Known today as the Bodleian Plate, it is the only known 18th-century rendering of William & Mary’s ancient campus, of the colonial Capitol building and of the Governor’s Palace. “The discovery of the copperplate, or perhaps more accurately, the recognition of the subjects and realization of its significance — came just in the nick of time to correct the restoration architects’ design for the west roof of the Wren Building,” said Louise Lambert Kale HON ’09, executive director of the historic campus.
The curators of the Bodleian Library later presented the copperplate to John D. Rockefeller Jr, who had called the plate the “cornerstone of the restoration.” Shown on the top row are three buildings at W&M — the Brafferton, the Wren Building and the President’s House; shown on the row beneath it are the Capitol as it appeared before the fire of 1747, another view of the Wren Building, and the Governor’s Palace. It is now on display at Colonial Williamsburg’s DeWitt Wallace Gallery.
Christopher Wren designed the sundial for the chapel of All Souls College in 1658.
photo by Chiles T. A. Larson ’53
Leaving the library through the north gate, we stepped out to a courtyard leading to the Sheldonian Theatre. This was Christopher Wren’s second work and was commissioned in 1664 and completed in 1668. His design was a sharp break with the past Gothic buildings scattered about Oxford. Wren based his concept on the D-shaped Theatre of Marcellus in Rome that dates from the first century B.C. The theater seats between 800 and 1,000 people and is used for music recitals, lectures, conferences and various ceremonies held by the university, such as graduation and matriculation.
Just a little way to the east is another interesting structure, the Hertford Bridge, popularly known as the Bridge of Sighs, which is a skyway joining two parts of Hertford College Lane. The nickname is based on its supposed similarity to the famous Bridge of Sighs in Venice; however, it more closely resembles the Rialto Bridge over the Grand Canal in that city.
The following day we strolled east on High Street to the strikingly beautiful Magdalen College, founded in 1458, with the charter spelling the name “Maudelayne.” The college name is still pronounced Maudlin. There are 600 students, comprising 400 undergraduates reading for a wide range of degrees and over 200 graduates. There are 70 fellows, of whom over a dozen are resident, covering a great range of subjects in the sciences and humanities.
The college is adjacent to huge gardens along the River Cherwell and Addison’s Walk. A large meadow occupies most of the northwest of the college’s grounds and it is the home of a herd of fallow deer. A prominent feature is the Great Tower, standing 144 feet high and considered one of the most celebrated monuments of Oxford. A tradition continues from the days of Henry VII that the college’s renowned choir sings from the top of it at 6 a.m. on May Morning.
Although we did not have the opportunity to participate in punting on the River Cherwell, we enjoyed seeing a number of these flat-bottomed craft being poled along this placid tree-swept stream. Oxford also has the River Isis, which becomes the Thames. It was because of the presence of a ford for oxen crossing the Thames near the present day Folly Bridge, that the town got its name.
A final experience for us in this special academic community, known as the city of dreaming spires, was attending Sunday Evensong at Christ Church College Cathedral. Christ Church is a unique institution, one of the largest colleges that make up Oxford University. It has a fascinating history and numerous distinguished scholars have studied here. Among Christ Church’s famous alumni are John Locke, Robert Hooke, John Wesley, Robert Peel, William Gladstone, Lewis Carroll and W. H. Auden.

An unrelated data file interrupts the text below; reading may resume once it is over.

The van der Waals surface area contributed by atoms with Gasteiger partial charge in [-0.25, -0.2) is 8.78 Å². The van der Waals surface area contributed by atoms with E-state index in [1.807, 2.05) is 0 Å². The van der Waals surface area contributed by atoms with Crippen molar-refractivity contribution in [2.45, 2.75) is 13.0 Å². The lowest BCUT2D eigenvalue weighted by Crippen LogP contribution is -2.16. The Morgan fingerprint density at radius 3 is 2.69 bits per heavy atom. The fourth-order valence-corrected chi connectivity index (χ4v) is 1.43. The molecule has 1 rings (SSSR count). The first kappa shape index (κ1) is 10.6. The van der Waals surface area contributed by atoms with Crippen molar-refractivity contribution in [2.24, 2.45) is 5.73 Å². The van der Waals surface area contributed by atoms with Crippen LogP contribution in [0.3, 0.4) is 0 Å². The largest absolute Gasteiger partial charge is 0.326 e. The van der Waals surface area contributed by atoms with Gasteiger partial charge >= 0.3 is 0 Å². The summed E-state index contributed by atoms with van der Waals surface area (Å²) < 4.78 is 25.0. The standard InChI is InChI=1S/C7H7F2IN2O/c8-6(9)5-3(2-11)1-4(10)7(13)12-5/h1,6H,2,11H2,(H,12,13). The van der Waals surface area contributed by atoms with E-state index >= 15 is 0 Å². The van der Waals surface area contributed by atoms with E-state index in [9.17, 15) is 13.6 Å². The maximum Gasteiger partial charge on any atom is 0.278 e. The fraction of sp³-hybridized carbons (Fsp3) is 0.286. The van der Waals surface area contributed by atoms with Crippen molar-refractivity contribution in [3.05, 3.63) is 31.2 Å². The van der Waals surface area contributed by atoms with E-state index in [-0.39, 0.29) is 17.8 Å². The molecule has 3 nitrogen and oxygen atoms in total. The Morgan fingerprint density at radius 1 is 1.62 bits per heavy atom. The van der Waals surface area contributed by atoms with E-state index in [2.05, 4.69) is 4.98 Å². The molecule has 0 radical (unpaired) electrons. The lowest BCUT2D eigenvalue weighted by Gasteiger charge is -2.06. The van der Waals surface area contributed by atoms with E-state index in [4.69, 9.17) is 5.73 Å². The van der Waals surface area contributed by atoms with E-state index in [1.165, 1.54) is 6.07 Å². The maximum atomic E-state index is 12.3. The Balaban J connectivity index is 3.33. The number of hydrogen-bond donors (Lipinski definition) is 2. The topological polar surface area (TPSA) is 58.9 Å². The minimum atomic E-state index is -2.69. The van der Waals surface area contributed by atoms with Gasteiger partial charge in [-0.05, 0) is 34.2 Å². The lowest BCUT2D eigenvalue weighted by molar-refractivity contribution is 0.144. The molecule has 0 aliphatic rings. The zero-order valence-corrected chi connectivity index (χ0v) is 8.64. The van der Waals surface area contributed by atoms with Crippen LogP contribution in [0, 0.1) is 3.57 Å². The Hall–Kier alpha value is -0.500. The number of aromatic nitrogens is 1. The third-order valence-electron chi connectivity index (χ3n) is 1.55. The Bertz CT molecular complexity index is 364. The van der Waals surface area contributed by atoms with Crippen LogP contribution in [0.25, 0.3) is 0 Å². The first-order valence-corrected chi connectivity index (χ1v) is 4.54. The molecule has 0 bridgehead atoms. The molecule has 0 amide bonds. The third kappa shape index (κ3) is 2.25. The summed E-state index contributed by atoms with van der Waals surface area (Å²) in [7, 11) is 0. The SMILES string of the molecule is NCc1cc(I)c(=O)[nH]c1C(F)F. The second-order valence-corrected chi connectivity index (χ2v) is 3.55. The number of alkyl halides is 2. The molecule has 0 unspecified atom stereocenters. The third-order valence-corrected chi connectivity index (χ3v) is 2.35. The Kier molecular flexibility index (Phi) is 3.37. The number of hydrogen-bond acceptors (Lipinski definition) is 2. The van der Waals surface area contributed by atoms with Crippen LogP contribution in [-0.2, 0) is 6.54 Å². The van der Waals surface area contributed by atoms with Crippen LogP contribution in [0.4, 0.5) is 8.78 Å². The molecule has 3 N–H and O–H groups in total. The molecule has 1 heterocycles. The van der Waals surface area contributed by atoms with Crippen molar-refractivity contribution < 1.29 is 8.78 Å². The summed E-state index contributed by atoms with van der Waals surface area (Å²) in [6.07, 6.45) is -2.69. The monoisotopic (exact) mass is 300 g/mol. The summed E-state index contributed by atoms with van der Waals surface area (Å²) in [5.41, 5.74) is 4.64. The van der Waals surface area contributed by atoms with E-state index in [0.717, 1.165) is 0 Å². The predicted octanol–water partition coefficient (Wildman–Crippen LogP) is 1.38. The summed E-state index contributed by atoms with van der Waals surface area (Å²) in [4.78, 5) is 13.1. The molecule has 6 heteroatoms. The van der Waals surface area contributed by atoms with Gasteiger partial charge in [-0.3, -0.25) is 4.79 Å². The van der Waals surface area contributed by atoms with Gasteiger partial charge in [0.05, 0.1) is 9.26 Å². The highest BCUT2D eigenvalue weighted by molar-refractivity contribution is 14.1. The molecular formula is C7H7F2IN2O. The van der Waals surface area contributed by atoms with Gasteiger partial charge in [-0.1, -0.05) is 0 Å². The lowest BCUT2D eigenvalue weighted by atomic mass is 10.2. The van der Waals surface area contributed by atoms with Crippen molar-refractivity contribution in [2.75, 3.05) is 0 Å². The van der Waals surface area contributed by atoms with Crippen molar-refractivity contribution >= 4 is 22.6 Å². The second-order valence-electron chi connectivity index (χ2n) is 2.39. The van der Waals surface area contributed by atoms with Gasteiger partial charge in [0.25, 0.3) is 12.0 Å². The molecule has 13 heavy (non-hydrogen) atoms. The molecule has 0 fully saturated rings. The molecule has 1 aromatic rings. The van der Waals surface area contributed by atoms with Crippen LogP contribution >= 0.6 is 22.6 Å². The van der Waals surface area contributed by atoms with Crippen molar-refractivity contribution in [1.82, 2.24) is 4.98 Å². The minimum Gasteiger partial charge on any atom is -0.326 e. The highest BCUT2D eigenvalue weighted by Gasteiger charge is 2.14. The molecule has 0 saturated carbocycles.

During the English Civil War (1642-46), King Charles I lived at Christ Church. He held his parliament in the Great Hall and attended services in the cathedral. After the war and the restoration of the monarchy in 1650, the college was rewarded for its loyalty to the House of Stuart by being able to raise enough money to complete the main quadrangle (Tom Quad). Christopher Wren’s talents were again tapped in 1682, when he was commissioned to design a new bell tower, which houses the bell, Great Tom, from which the tower and the quad get their names.
Departing this special place leaves one agreeing with one of the promotional brochures: “an enduring memory of a beautiful university town graced by spacious lawns, pretty parks, lacy spires, romantic pathways, and two picturesque rivers — Cherwell and Thames.” Truly, a place worth studying, as well as a great place to study.
An engraved copperplate discovered in 1929 at the Bodleian Library at Oxford is the only known 18th-century architectural drawing of colonial Williamsburg’s principal buildings, and it became the basis for the restoration of those structures.
image courtesy of the Colonial Williamsburg Foundation
In the early years of the 20th century, the reverend W.A.R. Goodwin, rector of Bruton Parish Church, had a visionary idea. Inspired by the surviving 18th-century character of Williamsburg and its preeminent role during the American Revolution, he dreamed of restoring Virginia’s colonial capital to its former glory.
Extensive research was undertaken to ensure historical accuracy throughout the project. Architectural research focused on period maps, deeds, inventories, plans, contemporary drawings and accounts of the colonial capital. Early photographs documenting the exteriors of many of the historic buildings enhanced restoration efforts.
Perhaps the most important find, however, was an engraved copperplate discovered in 1929 at the Bodleian Library at Oxford University in England. It is the only known 18th-century architectural drawing of colonial Williamsburg’s principal buildings, and it became the basis for the restoration and reconstruction of those structures. In fact, John D. Rockefeller Jr. called the Bodleian Plate the “foundation upon which we have based the restoration of the Wren Building and the reconstruction of the Governor’s Palace and the Capitol. Without it, we would have been acting in the dark; with it, we have gone forward with absolute certainty and conviction.”
The curators of the Bodleian Library later presented the copperplate to John D. Rockefeller Jr., and it is now a part of The Colonial Williamsburg Foundation collections.
— Colonial Williamsburg Foundation